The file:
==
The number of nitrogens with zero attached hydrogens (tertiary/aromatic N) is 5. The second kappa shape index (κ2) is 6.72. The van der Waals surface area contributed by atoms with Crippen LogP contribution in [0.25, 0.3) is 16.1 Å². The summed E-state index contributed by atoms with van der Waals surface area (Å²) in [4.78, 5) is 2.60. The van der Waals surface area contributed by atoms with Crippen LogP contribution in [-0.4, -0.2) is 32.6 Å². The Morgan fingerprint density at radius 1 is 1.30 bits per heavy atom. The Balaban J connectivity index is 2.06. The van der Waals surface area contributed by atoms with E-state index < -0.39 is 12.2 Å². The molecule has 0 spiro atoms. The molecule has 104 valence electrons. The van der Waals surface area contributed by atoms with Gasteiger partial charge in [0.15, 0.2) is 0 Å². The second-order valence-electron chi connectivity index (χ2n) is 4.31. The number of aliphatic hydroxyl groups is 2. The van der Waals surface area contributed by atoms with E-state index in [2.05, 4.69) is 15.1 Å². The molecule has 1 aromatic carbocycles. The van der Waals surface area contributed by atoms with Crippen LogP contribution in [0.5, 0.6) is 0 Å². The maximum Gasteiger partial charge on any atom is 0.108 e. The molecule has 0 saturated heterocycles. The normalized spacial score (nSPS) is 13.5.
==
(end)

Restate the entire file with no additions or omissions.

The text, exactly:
The number of nitrogens with zero attached hydrogens (tertiary/aromatic N) is 5. The second kappa shape index (κ2) is 6.72. The van der Waals surface area contributed by atoms with Crippen LogP contribution in [0.25, 0.3) is 16.1 Å². The summed E-state index contributed by atoms with van der Waals surface area (Å²) in [4.78, 5) is 2.60. The van der Waals surface area contributed by atoms with Crippen LogP contribution in [-0.4, -0.2) is 32.6 Å². The Morgan fingerprint density at radius 1 is 1.30 bits per heavy atom. The Balaban J connectivity index is 2.06. The van der Waals surface area contributed by atoms with E-state index < -0.39 is 12.2 Å². The molecule has 0 spiro atoms. The molecule has 104 valence electrons. The van der Waals surface area contributed by atoms with Gasteiger partial charge in [0.15, 0.2) is 0 Å². The second-order valence-electron chi connectivity index (χ2n) is 4.31. The number of aliphatic hydroxyl groups is 2. The van der Waals surface area contributed by atoms with E-state index in [2.05, 4.69) is 15.1 Å². The molecule has 1 aromatic carbocycles. The van der Waals surface area contributed by atoms with Crippen LogP contribution in [0.5, 0.6) is 0 Å². The maximum Gasteiger partial charge on any atom is 0.108 e. The molecule has 0 saturated heterocycles. The normalized spacial score (nSPS) is 13.5.